Mini-series Aims at Increasing Positive Interprofessionalism

The Office of Interprofessional Education and the School of Pharmacy hosted a premiere of the new preceptor mini-series, “Change of Heart: An Interprofessional Preceptor Mini-Series” at Alamo Drafthouse in Lubbock. About 200 people attended the sold-out premiere, and among the audience members were cast members, writers, President Mitchell and many Texas Tech University Health Sciences Center (TTUHSC) faculty and staff.

Craig Cox, Pharm.D., FCCP, BCPS, Associate Professor and vice chair of Experiential Programs and Renee J. Bogschutz, Ph.D. CCC-SLP, director of the Office of Interprofessional Education led the development of the Mini-Series.

“The 12-episode, knowledge-based video series was developed to educate both preceptors and students regarding their participation in experiential rotations in an interprofessional setting,” Cox said. “The series follows multiple health professional preceptors including nurses, pharmacists, physicians, speech-language pathologists, occupational therapists and physical therapists as they precept their students in both hospital and extended care settings.”

Bogschutz explained that the mini-series not only looks at how interprofessionalism can improve outcomes when modeled well, but also demonstrates the unfortunate consequences of interprofessional situations gone wrong. She says that if applied correctly, the knowledge gained through the mini-series could improve interprofessional teamwork dramatically.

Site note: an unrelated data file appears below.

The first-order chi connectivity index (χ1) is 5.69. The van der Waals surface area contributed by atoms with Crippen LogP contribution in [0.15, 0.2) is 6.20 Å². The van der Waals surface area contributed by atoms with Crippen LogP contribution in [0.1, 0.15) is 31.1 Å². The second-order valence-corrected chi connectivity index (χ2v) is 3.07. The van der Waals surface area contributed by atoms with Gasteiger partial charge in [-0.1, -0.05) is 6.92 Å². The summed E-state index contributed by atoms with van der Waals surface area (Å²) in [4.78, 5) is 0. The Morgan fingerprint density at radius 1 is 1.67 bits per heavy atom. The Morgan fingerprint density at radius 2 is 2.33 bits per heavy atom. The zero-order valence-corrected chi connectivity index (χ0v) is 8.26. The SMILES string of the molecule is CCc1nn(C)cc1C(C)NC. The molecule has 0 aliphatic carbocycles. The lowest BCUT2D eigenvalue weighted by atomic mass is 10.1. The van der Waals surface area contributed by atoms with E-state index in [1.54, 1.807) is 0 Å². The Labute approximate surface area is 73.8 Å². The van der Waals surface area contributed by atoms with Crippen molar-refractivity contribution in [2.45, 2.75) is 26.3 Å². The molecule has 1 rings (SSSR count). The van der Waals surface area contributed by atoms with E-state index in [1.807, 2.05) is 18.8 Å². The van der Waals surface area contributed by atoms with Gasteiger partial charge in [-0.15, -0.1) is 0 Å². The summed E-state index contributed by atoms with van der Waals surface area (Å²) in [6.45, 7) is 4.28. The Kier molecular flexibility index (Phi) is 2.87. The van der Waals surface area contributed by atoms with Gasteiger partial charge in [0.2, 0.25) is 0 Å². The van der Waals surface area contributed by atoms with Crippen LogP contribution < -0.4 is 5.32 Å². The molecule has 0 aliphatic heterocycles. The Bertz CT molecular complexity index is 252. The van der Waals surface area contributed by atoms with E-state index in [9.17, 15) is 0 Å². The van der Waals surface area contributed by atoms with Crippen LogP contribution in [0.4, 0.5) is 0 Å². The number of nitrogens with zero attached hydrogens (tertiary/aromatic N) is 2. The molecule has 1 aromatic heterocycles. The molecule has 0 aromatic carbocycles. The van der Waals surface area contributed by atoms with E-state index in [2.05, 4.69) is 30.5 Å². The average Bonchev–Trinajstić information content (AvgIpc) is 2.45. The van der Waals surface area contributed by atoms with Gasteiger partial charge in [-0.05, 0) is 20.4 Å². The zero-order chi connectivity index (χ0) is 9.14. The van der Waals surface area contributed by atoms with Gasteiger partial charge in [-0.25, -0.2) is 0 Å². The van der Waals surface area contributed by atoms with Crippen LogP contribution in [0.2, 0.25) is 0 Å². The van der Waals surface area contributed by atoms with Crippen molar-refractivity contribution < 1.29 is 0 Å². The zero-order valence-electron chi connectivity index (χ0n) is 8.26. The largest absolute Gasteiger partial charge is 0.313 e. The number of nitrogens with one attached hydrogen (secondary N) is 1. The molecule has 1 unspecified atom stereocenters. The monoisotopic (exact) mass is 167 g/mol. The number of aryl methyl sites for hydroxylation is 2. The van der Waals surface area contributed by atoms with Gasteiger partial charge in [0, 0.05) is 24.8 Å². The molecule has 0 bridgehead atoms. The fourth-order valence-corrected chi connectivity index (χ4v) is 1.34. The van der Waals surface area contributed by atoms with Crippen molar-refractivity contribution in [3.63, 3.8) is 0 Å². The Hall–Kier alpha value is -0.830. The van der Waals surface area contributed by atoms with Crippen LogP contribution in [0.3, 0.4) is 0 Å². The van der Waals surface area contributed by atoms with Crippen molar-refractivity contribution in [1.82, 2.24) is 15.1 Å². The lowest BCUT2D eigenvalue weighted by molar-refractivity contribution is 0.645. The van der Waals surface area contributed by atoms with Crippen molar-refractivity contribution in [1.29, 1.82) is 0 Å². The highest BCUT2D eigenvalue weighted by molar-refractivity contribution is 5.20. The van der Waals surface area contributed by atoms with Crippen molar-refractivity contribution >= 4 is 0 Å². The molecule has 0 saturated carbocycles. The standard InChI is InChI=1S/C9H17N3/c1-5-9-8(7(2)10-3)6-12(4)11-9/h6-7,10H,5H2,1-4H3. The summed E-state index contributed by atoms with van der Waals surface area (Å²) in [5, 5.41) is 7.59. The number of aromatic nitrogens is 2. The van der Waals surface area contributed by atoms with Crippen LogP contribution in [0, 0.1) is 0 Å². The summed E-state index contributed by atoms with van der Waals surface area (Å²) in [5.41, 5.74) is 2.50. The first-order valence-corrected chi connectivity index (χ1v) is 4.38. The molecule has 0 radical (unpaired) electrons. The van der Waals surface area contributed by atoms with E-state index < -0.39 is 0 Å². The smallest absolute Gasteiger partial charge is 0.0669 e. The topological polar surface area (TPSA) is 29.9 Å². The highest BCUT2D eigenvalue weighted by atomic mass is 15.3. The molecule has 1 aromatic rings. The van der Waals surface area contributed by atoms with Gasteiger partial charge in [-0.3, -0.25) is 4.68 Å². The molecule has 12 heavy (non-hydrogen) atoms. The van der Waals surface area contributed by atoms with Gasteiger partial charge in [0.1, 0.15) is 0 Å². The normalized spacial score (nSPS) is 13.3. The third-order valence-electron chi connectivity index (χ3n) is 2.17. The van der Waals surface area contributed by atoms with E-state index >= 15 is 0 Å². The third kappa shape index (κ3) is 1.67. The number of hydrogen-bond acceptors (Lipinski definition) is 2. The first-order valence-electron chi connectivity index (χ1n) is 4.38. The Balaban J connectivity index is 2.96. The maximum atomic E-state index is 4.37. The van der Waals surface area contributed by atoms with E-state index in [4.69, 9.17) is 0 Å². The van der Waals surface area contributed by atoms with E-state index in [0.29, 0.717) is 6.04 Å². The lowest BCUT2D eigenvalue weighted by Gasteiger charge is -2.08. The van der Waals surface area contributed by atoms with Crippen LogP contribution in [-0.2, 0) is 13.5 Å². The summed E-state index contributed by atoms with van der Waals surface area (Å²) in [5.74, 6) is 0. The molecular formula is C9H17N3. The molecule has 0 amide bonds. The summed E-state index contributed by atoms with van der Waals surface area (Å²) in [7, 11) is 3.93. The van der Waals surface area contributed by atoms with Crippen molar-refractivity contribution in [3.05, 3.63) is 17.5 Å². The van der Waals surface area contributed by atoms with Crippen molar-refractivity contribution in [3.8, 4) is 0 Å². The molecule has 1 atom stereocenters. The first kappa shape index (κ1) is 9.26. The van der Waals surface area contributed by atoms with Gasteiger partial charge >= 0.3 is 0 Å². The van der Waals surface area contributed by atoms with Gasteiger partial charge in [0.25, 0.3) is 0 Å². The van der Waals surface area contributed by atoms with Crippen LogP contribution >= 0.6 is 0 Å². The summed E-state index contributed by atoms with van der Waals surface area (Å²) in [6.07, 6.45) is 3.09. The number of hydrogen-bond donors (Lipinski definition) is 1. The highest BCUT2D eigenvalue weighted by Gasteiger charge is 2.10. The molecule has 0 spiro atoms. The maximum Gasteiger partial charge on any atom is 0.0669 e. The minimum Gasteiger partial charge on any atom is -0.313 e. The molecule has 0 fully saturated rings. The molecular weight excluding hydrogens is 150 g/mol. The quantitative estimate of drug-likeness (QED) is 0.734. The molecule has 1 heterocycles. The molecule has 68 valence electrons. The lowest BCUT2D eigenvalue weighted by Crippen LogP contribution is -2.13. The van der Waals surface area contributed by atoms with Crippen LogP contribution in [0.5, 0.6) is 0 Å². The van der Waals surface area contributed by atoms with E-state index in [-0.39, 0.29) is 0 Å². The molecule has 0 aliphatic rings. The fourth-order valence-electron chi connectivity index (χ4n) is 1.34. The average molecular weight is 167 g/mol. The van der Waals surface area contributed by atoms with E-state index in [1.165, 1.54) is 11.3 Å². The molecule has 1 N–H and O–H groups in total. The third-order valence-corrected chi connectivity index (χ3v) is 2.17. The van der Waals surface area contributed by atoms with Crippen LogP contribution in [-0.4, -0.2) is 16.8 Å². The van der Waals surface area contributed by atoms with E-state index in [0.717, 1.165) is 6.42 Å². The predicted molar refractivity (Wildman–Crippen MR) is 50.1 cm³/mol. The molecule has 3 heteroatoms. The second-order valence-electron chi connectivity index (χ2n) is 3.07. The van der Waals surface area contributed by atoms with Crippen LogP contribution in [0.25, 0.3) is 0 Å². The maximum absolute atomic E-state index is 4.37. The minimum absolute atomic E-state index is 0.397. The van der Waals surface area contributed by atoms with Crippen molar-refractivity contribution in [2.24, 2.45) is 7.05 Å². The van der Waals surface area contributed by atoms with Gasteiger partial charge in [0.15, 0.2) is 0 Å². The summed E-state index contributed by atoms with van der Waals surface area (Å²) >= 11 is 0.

“Through a combination of inappropriate and quality interprofessional interactions, attendees were provided key principles regarding orientation, feedback, teamwork and dealing difficult preceptors or students,” Bogschutz explained. “Previous preceptor mini-series developed by Dr. Cox and the School of Pharmacy have resulted in immediate learning, long-term learning, preceptor engagement and positive attitudes about the mini-series platform. Although data is forthcoming, it is expected that this interprofessional mini-series will have similar results with a wider audience. The series also provides insights for clinicians who are learning to precept students.”

Bogschutz said the series would be a valuable resource to incorporate into preceptor and student programs throughout TTUHSC. For more information about the series, contact Cox at

Watch the trailer for the mini-series here >>

Story produced by the Office of Communications and Marketing, (806) 743-2143.

School of Pharmacy


The School of Pharmacy was established in 1996 and now has campuses in Amarillo, Lubbock, Dallas and Abilene. Since its inception, the school has played a significant role in addressing the state's pharmacist shortage. Today, more than 90 percent of its graduates remain in Texas.

The school requires its students to complete more clinical training hours than any other pharmacy program in the country, making its students some of the most sought after graduates.